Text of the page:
San Francisco Giants: The Rockies have scored 129 runs in their last 21 games, the Giants have been on a pretty decent run themselves in that time, going 12-9. Their runs scored? 80. The Giants best 21 game stretch as far as runs scored this season? 97, which they've done twice. Since 2005 at least (that's as far back as I've checked so far) there hasn't been an NL playoff team without at least one 21 game stretch of scoring 120 runs or more. Even the 82-80 2005 Padres team did it. This San Francisco squad is not a team capable of taking off. If they are going to make the playoffs, it will be like a tortoise rather than a hare. I'm not saying it's impossible, I just don't like their chances. If other teams get significantly ahead of them, ahem, I mean you, Rockies, the Giants are going to have a Dickens of a time making up ground.
Giants center fielder Aaron Rowand says that his team hasn't given up on overtaking the Dodgers. "The wild card is not the goal," Rowand said, and Giants GM Brian Sabean agreed, saying, "We've got to find a way to get closer to first place."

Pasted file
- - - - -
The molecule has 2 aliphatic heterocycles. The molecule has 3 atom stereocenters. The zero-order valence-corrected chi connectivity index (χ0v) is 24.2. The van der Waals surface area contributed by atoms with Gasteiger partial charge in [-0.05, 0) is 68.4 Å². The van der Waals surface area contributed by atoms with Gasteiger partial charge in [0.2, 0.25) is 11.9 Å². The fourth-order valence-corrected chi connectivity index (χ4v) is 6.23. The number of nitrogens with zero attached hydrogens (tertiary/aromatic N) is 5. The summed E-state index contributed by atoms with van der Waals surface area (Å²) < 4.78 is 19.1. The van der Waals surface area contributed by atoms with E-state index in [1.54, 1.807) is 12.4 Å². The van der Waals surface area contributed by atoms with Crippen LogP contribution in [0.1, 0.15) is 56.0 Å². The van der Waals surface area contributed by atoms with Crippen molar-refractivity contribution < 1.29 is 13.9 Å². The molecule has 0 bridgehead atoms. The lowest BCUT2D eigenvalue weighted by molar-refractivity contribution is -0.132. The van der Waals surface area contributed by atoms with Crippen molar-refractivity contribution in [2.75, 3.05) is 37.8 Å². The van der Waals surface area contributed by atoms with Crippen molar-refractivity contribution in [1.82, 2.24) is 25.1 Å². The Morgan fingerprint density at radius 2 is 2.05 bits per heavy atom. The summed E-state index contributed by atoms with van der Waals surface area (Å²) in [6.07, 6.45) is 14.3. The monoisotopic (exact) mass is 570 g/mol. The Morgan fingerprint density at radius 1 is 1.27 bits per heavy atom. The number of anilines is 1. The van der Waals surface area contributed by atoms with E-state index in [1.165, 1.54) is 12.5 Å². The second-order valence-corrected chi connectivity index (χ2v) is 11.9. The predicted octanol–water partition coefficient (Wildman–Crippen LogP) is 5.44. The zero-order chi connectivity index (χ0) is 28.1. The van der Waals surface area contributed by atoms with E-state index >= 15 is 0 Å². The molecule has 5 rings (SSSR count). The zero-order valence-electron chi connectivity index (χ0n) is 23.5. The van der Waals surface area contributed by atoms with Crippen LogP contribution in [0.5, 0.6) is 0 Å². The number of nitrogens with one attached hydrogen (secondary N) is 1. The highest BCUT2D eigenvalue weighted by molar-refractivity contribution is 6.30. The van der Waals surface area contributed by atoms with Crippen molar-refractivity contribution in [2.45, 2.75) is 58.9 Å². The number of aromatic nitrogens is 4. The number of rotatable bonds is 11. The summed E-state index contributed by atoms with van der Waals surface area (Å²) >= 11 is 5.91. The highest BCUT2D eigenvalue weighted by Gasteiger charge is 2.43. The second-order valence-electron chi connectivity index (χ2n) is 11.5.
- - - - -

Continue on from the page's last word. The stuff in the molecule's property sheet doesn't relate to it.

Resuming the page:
From John Perrotto's Weekend Wrap at Baseball Prospectus (subscription required)
Florida Marlins: I know that this is the team in the rearview that's making Mets and Phillies fans more nervous than the Braves right now. It's why I'm including them instead. They have what I'm just going to call an "NL East Lineup" that has a batting star (Mets and Phillies each have two), a couple other solid players, but also significant holes to fill. Should they make a trade for another bat, they have a quality pitching staff and enough components that I really do see them as somewhat dangerous. Right now, though, I consider them a little short.
Milwaukee Brewers: It's sort of baffling to me that this team is in the position it is, given three well below average lineup slots, but that's what stars the caliber of Ryan Braun and Prince Fielder can do, I suppose. I think Milwaukee's good enough to hold up in the NL, better than Florida and San Francisco, but they too are flawed enough that they could fade without trade help.
St. Louis Cardinals: If you want to substitute Mark DeRosa's projected .348 wOBA in any of the positions he plays go ahead. The trade definitely seems like it might provide St. Louis some help on offense (realize that most Cardinal fans wouldn't trust the somewhat decent LF projection for Chris Duncan, for instance) and it makes the Cardinals a bit more tricky to get around, but DeRosa can only play one position at a time, and he's possibly a defensive liability at this point in the infield.